After the excitement of the first four days, there really isn't a whole lot to say. For the past two days, I've kind of settled into a routine. Still there are a few highlights:
1. The Long Beach Used Book Store: Woah. That is not the name of it, but I can't remember the actual name. But wowza. What a store. I was there for at least two hours, possibly longer, and I still didn't make it through every shelf. Every book in the store costs $1, and I swear the store was the size of a grocery store, and every nook and cranny is filled in a moderately organized fashion. It was beautiful. The stack of books in my hand grew steadily larger and larger, but I had to thin it out again before I left, because there was no way to get all those books back to Maine. In the end I bought six books...and two of them we already own. (Oops.)
2. Public transportation: It took a little bit of time for me to work up the courage to use the free bus system. But it turned out to be fun. I met several people, including one elderly woman who was bundled up in a coat, gloves and hat, who told me about how there used to be a real roller coaster that went across the street in the spot where the bridge that looks like a roller coaster is now, and how her sister used to use it, though they took it out before this woman was a teenager.
Public transportation opened up my life. I mentioned in my last post that I had hurt my hip. It isn't terrible, but the muscles do seize up after a mile or two of walking, and most of the places I want to go are a ways away. So now, I can take the bus part way or all the way one way-- I still end up walking six or seven miles a day, but I am getting so much more accomplished, and I'm not limping (quite so much) during my evening walks with Roger.
3. The ASDWA convention always tries to have a dinner somewhere cool, and this year, they had dinner at the Aquarium of the Pacific. We were able to tour the whole building after hours, and then had a lovely dinner. It was nice, though the conversation at my table was too filled with words like "parts per billion" and "capacity" for my taste.
4. Yesterday, for example, I finally found the beach. It's a weird thing. No one mentioned it. When I would ask people where the nearest beach was, they would all give me directions to Huntington Beach, or Seal Beach. I was beginning to think that Long Beach, California had no beach. Maybe they named this city Long Beach because they Longed for a beach? But it was right there, about half a mile from the Aquarium, past the marina, and completely unlabeled. I spent the afternoon there yesterday. It is in a deep harbor, plus there is a breakwater, and so the waves were very small. While I was walking through the water, I had one of those rare moments when I feel like the two extremes of my personality meet in the middle and I feel utterly relaxed. The world seems so clear and simple in those moments, and every thought I have seems so profound. Why don't those moments last? Perhaps it takes an ocean.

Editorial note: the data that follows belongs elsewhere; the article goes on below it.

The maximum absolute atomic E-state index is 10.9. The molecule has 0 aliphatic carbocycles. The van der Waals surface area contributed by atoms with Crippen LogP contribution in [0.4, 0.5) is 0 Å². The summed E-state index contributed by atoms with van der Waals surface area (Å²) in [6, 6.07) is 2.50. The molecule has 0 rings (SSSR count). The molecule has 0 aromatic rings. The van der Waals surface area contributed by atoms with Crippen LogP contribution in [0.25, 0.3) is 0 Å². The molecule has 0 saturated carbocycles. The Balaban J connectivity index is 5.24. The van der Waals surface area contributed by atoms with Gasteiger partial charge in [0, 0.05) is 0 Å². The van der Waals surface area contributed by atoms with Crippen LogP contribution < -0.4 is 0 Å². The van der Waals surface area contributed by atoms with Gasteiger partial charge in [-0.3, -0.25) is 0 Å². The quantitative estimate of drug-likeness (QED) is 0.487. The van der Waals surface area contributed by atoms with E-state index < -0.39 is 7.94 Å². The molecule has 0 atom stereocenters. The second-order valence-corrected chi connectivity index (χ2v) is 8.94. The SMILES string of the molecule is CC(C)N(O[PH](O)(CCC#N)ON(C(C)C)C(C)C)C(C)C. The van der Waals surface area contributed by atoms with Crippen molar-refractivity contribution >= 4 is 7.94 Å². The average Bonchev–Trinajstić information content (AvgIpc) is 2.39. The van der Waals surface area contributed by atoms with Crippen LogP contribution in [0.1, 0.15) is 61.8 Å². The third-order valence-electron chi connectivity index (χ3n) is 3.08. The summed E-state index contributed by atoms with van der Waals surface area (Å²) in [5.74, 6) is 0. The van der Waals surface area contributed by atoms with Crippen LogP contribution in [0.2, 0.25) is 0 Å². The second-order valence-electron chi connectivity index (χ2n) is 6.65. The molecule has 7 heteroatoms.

5. Last night we went back to that Spanish restaurant, this time with most of the people who are here from New England. There was no flamenco dancing this time, which is just as well, because our whole group was utterly focused on the baseball game on the television screen. It was the last game of the world series, and I had a ball. There were no mentions of the EPA or new regulations or parts per billion last night. It was all about the Red Sox, and the final game in the World Series. (We won!)
The man who sat across from me regaled me with stories of growing up in the Bronx and knowing the Yankees players. His sister learned to ride her bike in the halls of a hotel they would stay in, and once she even got to babysit for one of them--an important one, one whose name I even knew, but I can't think of him now. After his stories, I was half a Yankees fan myself. (Shhhh. Don't tell.) Luckily her wasn't the kind of fan who rooted for the Yankees and anyone playing the Red Sox. We were all on the same page with cheering. We weren't in a sports bar, so the restaurant was very patient with our cheering. I think they were bemused by the whole event.
6. Roger mentioned to the woman next to me that I had just published a book, and she promised to buy it, and then she told me about her boss's new book. As she spoke, I realized it was the very same book whose advertisement had caught my attention on my kindle this week. It is the winner of the Amazon Breakthrough Novel General Fiction contest. She said he wrote it on the commuter train into Boston on the way too and from work, and that no one even knew he was a writer until he won this contest. What a small, small world this is. (BTW, the book is called It Happened In Wisconsin. I plan to buy it when I get home.)
7. Finally, I am missing my children, and I won't be sad to get home tomorrow. When I used to go with Roger to an occasional conference, the break seemed absolutely necessary for my health and sanity. But I'm out of that intense parenting phase, and although I'm having a good time, being here doesn't feel critical, and being with my kids does. But I'm glad I came, for two main reasons. First--I got to meet Sabrina, which was so incredible. Second--too often my relationship with my husband is the last thing on our priority list. Although he's been gone a lot, we've still had a lot of time together too. So it is absolutely worth it. (I am still so sad about missing Halloween though).